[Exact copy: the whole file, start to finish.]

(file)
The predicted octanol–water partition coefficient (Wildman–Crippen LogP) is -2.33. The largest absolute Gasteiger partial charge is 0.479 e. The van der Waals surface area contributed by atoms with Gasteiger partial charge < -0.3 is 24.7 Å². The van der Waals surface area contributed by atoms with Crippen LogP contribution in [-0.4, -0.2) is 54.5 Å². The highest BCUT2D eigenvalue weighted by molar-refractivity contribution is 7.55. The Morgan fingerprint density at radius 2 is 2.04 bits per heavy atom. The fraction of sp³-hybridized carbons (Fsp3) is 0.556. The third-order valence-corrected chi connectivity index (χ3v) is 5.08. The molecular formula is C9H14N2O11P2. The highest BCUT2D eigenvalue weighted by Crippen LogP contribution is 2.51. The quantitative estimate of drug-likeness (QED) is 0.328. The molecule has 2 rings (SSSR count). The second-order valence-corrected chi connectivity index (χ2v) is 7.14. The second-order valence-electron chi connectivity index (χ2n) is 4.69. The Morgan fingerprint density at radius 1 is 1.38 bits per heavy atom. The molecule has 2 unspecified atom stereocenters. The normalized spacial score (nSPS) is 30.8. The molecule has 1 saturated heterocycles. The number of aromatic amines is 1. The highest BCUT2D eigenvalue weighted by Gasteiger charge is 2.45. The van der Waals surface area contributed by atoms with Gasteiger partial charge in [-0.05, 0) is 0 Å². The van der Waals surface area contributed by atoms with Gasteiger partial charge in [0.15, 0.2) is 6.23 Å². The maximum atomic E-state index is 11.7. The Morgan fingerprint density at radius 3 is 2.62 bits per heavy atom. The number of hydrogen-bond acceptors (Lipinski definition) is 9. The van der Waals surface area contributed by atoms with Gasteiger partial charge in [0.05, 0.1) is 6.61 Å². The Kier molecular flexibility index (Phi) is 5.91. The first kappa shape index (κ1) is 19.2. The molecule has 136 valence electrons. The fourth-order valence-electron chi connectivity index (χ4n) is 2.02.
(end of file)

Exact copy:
The predicted octanol–water partition coefficient (Wildman–Crippen LogP) is -2.33. The largest absolute Gasteiger partial charge is 0.479 e. The van der Waals surface area contributed by atoms with Gasteiger partial charge < -0.3 is 24.7 Å². The van der Waals surface area contributed by atoms with Crippen LogP contribution in [-0.4, -0.2) is 54.5 Å². The highest BCUT2D eigenvalue weighted by molar-refractivity contribution is 7.55. The Morgan fingerprint density at radius 2 is 2.04 bits per heavy atom. The fraction of sp³-hybridized carbons (Fsp3) is 0.556. The third-order valence-corrected chi connectivity index (χ3v) is 5.08. The molecular formula is C9H14N2O11P2. The highest BCUT2D eigenvalue weighted by Crippen LogP contribution is 2.51. The quantitative estimate of drug-likeness (QED) is 0.328. The molecule has 2 rings (SSSR count). The second-order valence-corrected chi connectivity index (χ2v) is 7.14. The second-order valence-electron chi connectivity index (χ2n) is 4.69. The Morgan fingerprint density at radius 1 is 1.38 bits per heavy atom. The molecule has 2 unspecified atom stereocenters. The normalized spacial score (nSPS) is 30.8. The molecule has 1 saturated heterocycles. The number of aromatic amines is 1. The highest BCUT2D eigenvalue weighted by Gasteiger charge is 2.45. The van der Waals surface area contributed by atoms with Gasteiger partial charge in [-0.05, 0) is 0 Å². The van der Waals surface area contributed by atoms with Gasteiger partial charge in [0.15, 0.2) is 6.23 Å². The maximum atomic E-state index is 11.7. The Morgan fingerprint density at radius 3 is 2.62 bits per heavy atom. The number of hydrogen-bond acceptors (Lipinski definition) is 9. The van der Waals surface area contributed by atoms with Gasteiger partial charge in [0.05, 0.1) is 6.61 Å². The Kier molecular flexibility index (Phi) is 5.91. The first kappa shape index (κ1) is 19.2. The molecule has 136 valence electrons. The fourth-order valence-electron chi connectivity index (χ4n) is 2.02.